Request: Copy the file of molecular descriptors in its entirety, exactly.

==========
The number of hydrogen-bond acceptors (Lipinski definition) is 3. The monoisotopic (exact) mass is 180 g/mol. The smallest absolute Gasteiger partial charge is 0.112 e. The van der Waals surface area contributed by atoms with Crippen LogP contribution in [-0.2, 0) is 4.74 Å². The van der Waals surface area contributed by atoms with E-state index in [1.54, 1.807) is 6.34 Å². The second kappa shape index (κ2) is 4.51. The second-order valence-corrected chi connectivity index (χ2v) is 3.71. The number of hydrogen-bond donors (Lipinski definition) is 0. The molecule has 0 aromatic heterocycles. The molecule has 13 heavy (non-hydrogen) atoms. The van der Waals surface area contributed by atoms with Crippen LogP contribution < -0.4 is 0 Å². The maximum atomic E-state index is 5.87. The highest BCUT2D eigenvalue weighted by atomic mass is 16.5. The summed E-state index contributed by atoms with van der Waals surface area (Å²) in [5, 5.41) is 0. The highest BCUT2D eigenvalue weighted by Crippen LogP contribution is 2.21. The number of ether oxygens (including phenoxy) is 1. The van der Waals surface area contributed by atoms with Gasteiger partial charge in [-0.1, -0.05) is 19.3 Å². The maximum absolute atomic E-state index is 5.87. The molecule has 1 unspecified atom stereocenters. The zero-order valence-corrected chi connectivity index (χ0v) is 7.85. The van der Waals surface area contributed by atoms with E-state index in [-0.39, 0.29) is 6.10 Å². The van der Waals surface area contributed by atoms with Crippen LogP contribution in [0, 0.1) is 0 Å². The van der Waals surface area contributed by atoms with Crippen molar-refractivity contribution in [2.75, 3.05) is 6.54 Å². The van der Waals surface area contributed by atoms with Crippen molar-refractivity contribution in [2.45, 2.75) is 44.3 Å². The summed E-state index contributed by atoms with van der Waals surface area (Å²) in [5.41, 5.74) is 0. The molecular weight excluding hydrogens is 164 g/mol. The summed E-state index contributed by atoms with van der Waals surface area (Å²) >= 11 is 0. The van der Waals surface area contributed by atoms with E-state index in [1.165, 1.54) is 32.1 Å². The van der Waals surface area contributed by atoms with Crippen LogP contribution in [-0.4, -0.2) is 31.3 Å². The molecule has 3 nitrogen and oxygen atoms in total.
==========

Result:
The number of hydrogen-bond acceptors (Lipinski definition) is 3. The monoisotopic (exact) mass is 180 g/mol. The smallest absolute Gasteiger partial charge is 0.112 e. The van der Waals surface area contributed by atoms with Crippen LogP contribution in [-0.2, 0) is 4.74 Å². The van der Waals surface area contributed by atoms with E-state index in [1.54, 1.807) is 6.34 Å². The second kappa shape index (κ2) is 4.51. The second-order valence-corrected chi connectivity index (χ2v) is 3.71. The number of hydrogen-bond donors (Lipinski definition) is 0. The molecule has 0 aromatic heterocycles. The molecule has 13 heavy (non-hydrogen) atoms. The van der Waals surface area contributed by atoms with Crippen LogP contribution < -0.4 is 0 Å². The maximum atomic E-state index is 5.87. The highest BCUT2D eigenvalue weighted by atomic mass is 16.5. The summed E-state index contributed by atoms with van der Waals surface area (Å²) in [5, 5.41) is 0. The highest BCUT2D eigenvalue weighted by Crippen LogP contribution is 2.21. The number of ether oxygens (including phenoxy) is 1. The van der Waals surface area contributed by atoms with Gasteiger partial charge in [-0.1, -0.05) is 19.3 Å². The maximum absolute atomic E-state index is 5.87. The molecule has 1 unspecified atom stereocenters. The zero-order valence-corrected chi connectivity index (χ0v) is 7.85. The van der Waals surface area contributed by atoms with E-state index in [-0.39, 0.29) is 6.10 Å². The van der Waals surface area contributed by atoms with Crippen LogP contribution in [0, 0.1) is 0 Å². The van der Waals surface area contributed by atoms with Crippen molar-refractivity contribution in [2.75, 3.05) is 6.54 Å². The van der Waals surface area contributed by atoms with Crippen molar-refractivity contribution in [2.45, 2.75) is 44.3 Å². The summed E-state index contributed by atoms with van der Waals surface area (Å²) in [5.41, 5.74) is 0. The molecular weight excluding hydrogens is 164 g/mol. The summed E-state index contributed by atoms with van der Waals surface area (Å²) >= 11 is 0. The van der Waals surface area contributed by atoms with E-state index in [1.165, 1.54) is 32.1 Å². The van der Waals surface area contributed by atoms with Crippen LogP contribution in [-0.4, -0.2) is 31.3 Å². The molecule has 3 nitrogen and oxygen atoms in total.